Chairpersons Riikka Purra of the Finns Party (foreground) and Anna-Maja Henriksson of the Swedish People’s Party were photographed arriving for a presser at the House of the Estates in Helsinki on Friday, 26 May 2023. The two party leaders have offered somewhat distinct interpretations of the compromise reached on immigration policy outlines in the coalition formation talks led by the National Coalition. (Roni Rekomaa – Lehtikuva)


THE CHAIRPERSONS of the Finns Party and Swedish People’s Party have both sought to frame their compromise on immigration policy outlines as a win for their respective supporters.

“We go the kind of amendments and additions that were considered important by the Swedish People’s Parliamentary Group. Most of our proposals were approved in the chairpersons’ table,” Anna-Maja Henriksson, the chairperson of the Swedish People’s Party, commented to YLE on Saturday.

“We didn’t get everything we wanted, but we got enough at this point.”

Riikka Purra, the chairperson of the Finns Party, estimated that the chairpersons made no legislative amendments to either the outlines of immigration policy, or the guidelines for the work of the minister of the interior. Helsingin Sanomat wrote that Purra described the amendments approved by the chairpersons as relatively cosmetic when speaking to reporters at the House of the Estates on Saturday.

“That’s her interpretation of the situation,” Henriksson retorted after she was asked about the disconnect by YLE. “I forwarded the changes that are important to us, and we succeeded pretty well in that regard.”

The National Coalition, Finns Party, Swedish People’s Party and Christian Democrats will be able to continue their negotiations over the next government programme thanks to the compromise.

The future of the talks seemed to be hanging in the balance at the end of last week.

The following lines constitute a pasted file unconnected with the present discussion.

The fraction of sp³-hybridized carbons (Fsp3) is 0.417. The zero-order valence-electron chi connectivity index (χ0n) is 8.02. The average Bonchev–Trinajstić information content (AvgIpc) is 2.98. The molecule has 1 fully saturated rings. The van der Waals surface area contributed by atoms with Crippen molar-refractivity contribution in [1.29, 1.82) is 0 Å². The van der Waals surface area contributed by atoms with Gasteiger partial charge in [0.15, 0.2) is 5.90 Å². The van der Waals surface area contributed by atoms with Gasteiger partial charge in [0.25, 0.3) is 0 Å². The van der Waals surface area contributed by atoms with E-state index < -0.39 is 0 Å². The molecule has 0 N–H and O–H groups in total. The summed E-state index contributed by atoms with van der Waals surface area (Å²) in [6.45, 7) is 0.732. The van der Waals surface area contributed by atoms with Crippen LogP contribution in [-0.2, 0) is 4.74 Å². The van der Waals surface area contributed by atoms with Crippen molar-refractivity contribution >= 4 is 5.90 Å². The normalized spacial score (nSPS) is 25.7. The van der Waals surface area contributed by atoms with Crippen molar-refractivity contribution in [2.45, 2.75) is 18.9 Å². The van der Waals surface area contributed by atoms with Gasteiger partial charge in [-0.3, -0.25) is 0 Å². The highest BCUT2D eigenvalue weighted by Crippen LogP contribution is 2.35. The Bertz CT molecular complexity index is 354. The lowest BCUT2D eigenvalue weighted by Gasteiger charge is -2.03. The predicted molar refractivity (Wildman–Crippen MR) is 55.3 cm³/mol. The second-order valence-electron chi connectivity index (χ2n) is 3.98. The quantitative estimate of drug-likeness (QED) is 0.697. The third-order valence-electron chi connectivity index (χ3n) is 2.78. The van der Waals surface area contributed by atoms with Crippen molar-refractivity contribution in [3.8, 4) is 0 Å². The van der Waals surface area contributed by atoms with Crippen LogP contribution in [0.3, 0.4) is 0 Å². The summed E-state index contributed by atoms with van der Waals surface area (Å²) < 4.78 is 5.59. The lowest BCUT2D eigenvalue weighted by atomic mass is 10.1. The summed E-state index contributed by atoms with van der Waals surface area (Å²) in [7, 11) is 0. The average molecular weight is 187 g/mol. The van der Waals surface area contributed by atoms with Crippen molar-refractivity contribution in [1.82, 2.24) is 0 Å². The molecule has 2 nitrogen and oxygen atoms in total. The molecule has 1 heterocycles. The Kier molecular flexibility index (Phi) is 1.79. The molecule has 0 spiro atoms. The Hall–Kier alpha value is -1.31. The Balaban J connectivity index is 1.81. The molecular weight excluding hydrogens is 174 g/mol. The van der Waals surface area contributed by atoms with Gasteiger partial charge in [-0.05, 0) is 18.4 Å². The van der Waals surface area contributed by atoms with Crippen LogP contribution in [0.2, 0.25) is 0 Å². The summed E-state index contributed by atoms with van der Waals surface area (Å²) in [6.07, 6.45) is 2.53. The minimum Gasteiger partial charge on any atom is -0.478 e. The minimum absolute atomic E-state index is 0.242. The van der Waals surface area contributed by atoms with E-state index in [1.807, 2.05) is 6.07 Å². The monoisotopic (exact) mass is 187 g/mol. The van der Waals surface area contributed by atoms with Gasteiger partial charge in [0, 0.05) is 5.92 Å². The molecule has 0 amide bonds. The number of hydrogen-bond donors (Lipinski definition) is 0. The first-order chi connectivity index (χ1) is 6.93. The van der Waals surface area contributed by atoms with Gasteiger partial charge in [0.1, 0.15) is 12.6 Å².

Purra had declared that the talks would come to an end unless the agreements drawn up by the climate and immigration working groups are accepted as such by all parties. The Swedish People’s Parliamentary Group, though, decided to demand that the agreement on immigration be amended, prompting her to withdraw the ultimatum and accept some of the demands.

All four parties have been reticent about the contents of the agreements they have made thus far.

Helsingin Sanomat on Saturday reported, citing two sources familiar with the negotiations, that the amendments to the immigration policy outlines can be described mostly as specifications. The amendments state that the tightening of immigration policy must be carried out with regard for children’s rights, constitutional boundaries and the ban on removing asylum seekers.

YLE similarly reported that the latest amendments will neither require constitutional amendments, nor infringe on national commitments to international treaties.

Henriksson declined to explicitly confirm the reports in an interview with the public broadcaster, reminding that all agreements on specific issues are conditional on the four parties reaching an agreement on the entire policy agenda.

“The constitution and international treaties both must be taken into account and respected in all circumstances, and that includes children’s rights and the deportation ban,” she commented. “I won’t comment further on the deal. In the coalition formation talks, nothing has been agreed until everything has been agreed. We still have work to do on social and health care affairs, and education.”

The talks, she added, can only move forward through discussion.

“We won’t adopt a take-it-or-leave-it attitude. The best way to do your job in the government is to try to find solutions together, and that’s what we did,” she said, expressing her frustration with the approach of the Finns Party.

“[Take it or leave it] was the attitude towards us on Friday evening,” she said. “The Finns Party viewed that everything is ready when it comes to immigration policy outlines, and I declared that it isn’t.”

YLE has also reported that the parties have agreed to set gross income of 1,600 euros a month as a minimum requirement for work-based residence permits. The requirement will apply to to all employees from outside the EU, including those whose pay aligns with the minimum-wage provisions in the applicable collective bargaining agreement.

The requirement is presently roughly 1,300 euros, but it does not apply to employees who are paid in accordance with the minimum pay requirements of the applicable collective bargaining agreement.

Petteri Orpo, the chairperson of the National Coalition, has estimated that the government programme can be completed by Midsummer.

Aleksi Teivainen – HT